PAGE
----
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Veterinary Training Nederland TX

If veterinarians follow the pediatrician model, we need to inform the “parents” about their pet’s condition. Are physicians and veterinarians too blunt when they inform us with the statistical prognosis?

Ann Cloys McFarland
(409) 840-9722
Beaumont, TX
Practice Areas
Childhood & Adolescence, Clinical Mental Health, Eating Disorders, Couples & Family, Depression/Grief/Chronically or Terminally Ill
Certifications
National Certified Counselor

Fannett Veterinary Clinic
(409) 794-2712
18573 Fm 365 Rd
Beaumont, TX

Data Provided by:
Delaware Animal Clinic
(409) 892-2821
4010 Delaware St
Beaumont, TX

Data Provided by:
Seymour, Scott A, Dvm - Beaumont West Animal Care
(409) 866-9900
1725 N Major Dr
Beaumont, TX

Data Provided by:
Mrs. Lisa Cano
Cano Counseling Center
(713) 806-5675
1416 B Stonehollow
Kingwood, TX
Credentials
Credentials: LCSW
Licensed in Texas
10 Years of Experience
Problems Served
Depression, Family Dysfunction, Grief/Loss
Membership Organizations
HelpPro.com
Age Groups Served
Adults (26-59)

Data Provided by:
Wilcox Veterinary Clinic
(409) 962-9668
3548 E Parkway St
Groves, TX

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Dowlen Road Veterinary Ctr
(409) 860-4386
2396 Dowlen Rd
Beaumont, TX

Data Provided by:
Custer, Lamon, Dvm - Dowlen Road Veterinary Ctr
(409) 860-4386
2396 Dowlen Rd
Beaumont, TX

Data Provided by:
Ms. Susan Cason-Parks
Susan Cason-Parks, LCSW
(903) 534-1956
5620 Old Bullard Rd., Ste. 111
Tyler, TX
Credentials
Credentials: LCSW
Licensed in Texas
12 Years of Experience
Problems Served
Addictions/Substance, Aging, Anxiety/Panic Disorders, Behavioral Problems, Bipolar Disorders, Child Abuse and Neglect, Couple or Marital Issues, Depression, Domestic Violence, Eating Disorders, Family Dysfunction, Grief/Loss, Interpersonal Relationships, O
Populations Served
ACOA (Adult Children of Alcoholics), AIDS/HIV+, Children of Divorce, Gay/Lesbian/Bisexual, Military/Veterans, Disabled, Caregivers, Step Families, Chronic Illness, Cancer Patients, Interracial Families/Couples, Biracial, Grandparents, Obese or Overweight,
Membership Organizations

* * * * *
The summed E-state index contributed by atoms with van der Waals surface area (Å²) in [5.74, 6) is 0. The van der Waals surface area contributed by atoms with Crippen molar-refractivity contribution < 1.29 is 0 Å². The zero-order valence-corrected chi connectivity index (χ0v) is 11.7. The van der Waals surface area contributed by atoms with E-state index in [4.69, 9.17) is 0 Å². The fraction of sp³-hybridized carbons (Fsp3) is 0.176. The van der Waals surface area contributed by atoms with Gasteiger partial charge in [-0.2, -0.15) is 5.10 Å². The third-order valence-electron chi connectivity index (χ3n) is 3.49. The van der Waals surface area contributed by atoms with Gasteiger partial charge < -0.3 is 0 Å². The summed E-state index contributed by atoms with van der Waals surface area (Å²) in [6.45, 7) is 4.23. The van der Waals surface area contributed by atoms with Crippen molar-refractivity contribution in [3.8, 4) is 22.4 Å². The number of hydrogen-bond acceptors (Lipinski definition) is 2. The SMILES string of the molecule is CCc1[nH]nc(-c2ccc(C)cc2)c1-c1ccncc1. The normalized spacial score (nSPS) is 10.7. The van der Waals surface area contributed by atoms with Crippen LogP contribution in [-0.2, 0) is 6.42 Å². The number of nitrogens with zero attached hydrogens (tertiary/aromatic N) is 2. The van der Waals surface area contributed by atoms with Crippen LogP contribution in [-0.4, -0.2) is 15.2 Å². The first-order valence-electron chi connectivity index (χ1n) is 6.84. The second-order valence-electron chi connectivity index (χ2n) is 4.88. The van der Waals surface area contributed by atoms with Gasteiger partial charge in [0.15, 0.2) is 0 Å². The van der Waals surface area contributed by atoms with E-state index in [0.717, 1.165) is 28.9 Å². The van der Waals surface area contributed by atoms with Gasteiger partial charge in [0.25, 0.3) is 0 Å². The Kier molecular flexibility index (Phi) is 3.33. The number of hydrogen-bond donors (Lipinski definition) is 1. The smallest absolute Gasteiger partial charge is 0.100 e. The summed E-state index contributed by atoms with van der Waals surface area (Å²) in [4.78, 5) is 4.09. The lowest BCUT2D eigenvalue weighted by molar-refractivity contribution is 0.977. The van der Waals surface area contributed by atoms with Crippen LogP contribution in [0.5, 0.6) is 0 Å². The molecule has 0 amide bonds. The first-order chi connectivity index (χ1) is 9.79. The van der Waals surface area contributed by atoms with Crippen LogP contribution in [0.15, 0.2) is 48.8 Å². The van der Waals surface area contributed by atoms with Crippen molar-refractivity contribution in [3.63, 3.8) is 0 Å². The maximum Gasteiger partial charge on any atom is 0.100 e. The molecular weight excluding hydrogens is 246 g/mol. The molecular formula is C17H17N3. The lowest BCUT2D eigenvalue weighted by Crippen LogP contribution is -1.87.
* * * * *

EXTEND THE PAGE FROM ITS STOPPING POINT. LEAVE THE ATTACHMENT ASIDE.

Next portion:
HelpPro.com
Age Groups Served
Children (6-12), Adolescents (13-17), Young Adults (18-25), Adults (26-59), Seniors (60 +)

Data Provided by:
Ms. Ruth McMillan
Ruth McMillan, LCSW
(817) 469-7211
1615 West Abram Suite 200 J
Arlington, TX
Credentials
Credentials: LCSW
Licensed in Texas
14 Years of Experience
Problems Served
Anxiety/Panic Disorders, Bipolar Disorders, Depression, Grief/Loss, Interpersonal Relationships, Spiritual/Religious Concerns, Stress, Life Transitions, Women's Issues
Populations Served
ACOA (Adult Children of Alcoholics), Children of Divorce, Gay/Lesbian/Bisexual, Sensory Impaired (hearing, vision, etc)
Membership Organizations
HelpPro.com
Age Groups Served
Young Adults (18-25), Adults (26-59), Seniors (60 +)

Data Provided by:
Data Provided by:

Why is Deception So Common?

It has always bothered me when doctors and nurses blandly tell dying human patients that they will be “OK.” I am also bothered when I hear veterinarians and their support staff tell pet owners that their pet is going to be “all right” despite a poor prognosis looming overhead.

We may feel guilty if we take away a person’s hope, but should we lie about reality? Deception is all too common a habit in the human health care field, but should veterinarians also support the false hopes of their clients? Should frank lies come straight from health care professionals who encourage terminal patients to thrash in the gears of the “mindless machinery” of medicine? Is there harm in giving clients the truth about their pet’s actual condition and probable prognosis, at least as a reality check?

If veterinarians follow the pediatrician model, we need to inform the “parents” about their pet’s condition. Are physicians and veterinarians too blunt when they inform us with the statistical prognosis? Is there a more compassionate way to say, “You have six months to live”? How can this difficult information be gently delivered to the family without ripping their hearts out and stomping on their hope?

Deception is commonplace in the human and pet food and supplements industry. We know that 38 percent of the labels in the supplement and nutraceutical industry are not what they claim to be.

In a 2008 University of Chicago medical ethics survey of human oncologists, 73 percent said progno...

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